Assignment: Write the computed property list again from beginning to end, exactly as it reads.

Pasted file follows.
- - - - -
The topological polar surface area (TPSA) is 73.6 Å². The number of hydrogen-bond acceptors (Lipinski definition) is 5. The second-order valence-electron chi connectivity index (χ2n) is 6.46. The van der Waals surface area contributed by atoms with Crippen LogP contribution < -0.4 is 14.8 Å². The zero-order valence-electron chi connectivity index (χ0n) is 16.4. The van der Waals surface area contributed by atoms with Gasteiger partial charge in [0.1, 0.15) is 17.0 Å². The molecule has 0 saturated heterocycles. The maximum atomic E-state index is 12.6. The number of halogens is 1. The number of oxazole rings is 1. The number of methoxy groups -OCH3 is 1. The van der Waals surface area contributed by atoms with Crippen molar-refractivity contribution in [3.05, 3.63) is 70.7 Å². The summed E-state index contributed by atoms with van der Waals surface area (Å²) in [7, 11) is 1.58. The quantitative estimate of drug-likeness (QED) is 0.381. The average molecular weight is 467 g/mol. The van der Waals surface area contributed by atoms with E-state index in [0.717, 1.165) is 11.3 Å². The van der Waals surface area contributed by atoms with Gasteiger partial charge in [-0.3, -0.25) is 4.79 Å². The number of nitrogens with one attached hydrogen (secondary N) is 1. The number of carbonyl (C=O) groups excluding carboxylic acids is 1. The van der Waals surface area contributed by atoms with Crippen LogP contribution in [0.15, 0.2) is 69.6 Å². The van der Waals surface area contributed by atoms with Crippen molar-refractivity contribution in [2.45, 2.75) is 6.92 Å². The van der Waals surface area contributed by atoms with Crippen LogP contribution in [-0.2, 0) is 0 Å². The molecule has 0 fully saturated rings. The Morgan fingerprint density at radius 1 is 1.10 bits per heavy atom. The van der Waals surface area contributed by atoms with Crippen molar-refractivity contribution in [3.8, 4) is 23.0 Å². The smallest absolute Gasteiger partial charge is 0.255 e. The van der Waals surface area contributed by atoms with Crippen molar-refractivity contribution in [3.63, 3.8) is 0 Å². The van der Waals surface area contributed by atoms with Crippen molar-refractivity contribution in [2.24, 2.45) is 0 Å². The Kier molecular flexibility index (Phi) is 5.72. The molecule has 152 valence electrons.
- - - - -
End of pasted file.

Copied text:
The topological polar surface area (TPSA) is 73.6 Å². The number of hydrogen-bond acceptors (Lipinski definition) is 5. The second-order valence-electron chi connectivity index (χ2n) is 6.46. The van der Waals surface area contributed by atoms with Crippen LogP contribution < -0.4 is 14.8 Å². The zero-order valence-electron chi connectivity index (χ0n) is 16.4. The van der Waals surface area contributed by atoms with Gasteiger partial charge in [0.1, 0.15) is 17.0 Å². The molecule has 0 saturated heterocycles. The maximum atomic E-state index is 12.6. The number of halogens is 1. The number of oxazole rings is 1. The number of methoxy groups -OCH3 is 1. The van der Waals surface area contributed by atoms with Crippen molar-refractivity contribution in [3.05, 3.63) is 70.7 Å². The summed E-state index contributed by atoms with van der Waals surface area (Å²) in [7, 11) is 1.58. The quantitative estimate of drug-likeness (QED) is 0.381. The average molecular weight is 467 g/mol. The van der Waals surface area contributed by atoms with E-state index in [0.717, 1.165) is 11.3 Å². The van der Waals surface area contributed by atoms with Gasteiger partial charge in [-0.3, -0.25) is 4.79 Å². The number of nitrogens with one attached hydrogen (secondary N) is 1. The number of carbonyl (C=O) groups excluding carboxylic acids is 1. The van der Waals surface area contributed by atoms with Crippen LogP contribution in [0.15, 0.2) is 69.6 Å². The van der Waals surface area contributed by atoms with Crippen molar-refractivity contribution in [2.45, 2.75) is 6.92 Å². The van der Waals surface area contributed by atoms with Crippen LogP contribution in [-0.2, 0) is 0 Å². The molecule has 0 fully saturated rings. The Morgan fingerprint density at radius 1 is 1.10 bits per heavy atom. The van der Waals surface area contributed by atoms with Crippen molar-refractivity contribution in [3.8, 4) is 23.0 Å². The smallest absolute Gasteiger partial charge is 0.255 e. The van der Waals surface area contributed by atoms with Crippen molar-refractivity contribution in [3.63, 3.8) is 0 Å². The van der Waals surface area contributed by atoms with Crippen molar-refractivity contribution in [2.24, 2.45) is 0 Å². The Kier molecular flexibility index (Phi) is 5.72. The molecule has 152 valence electrons.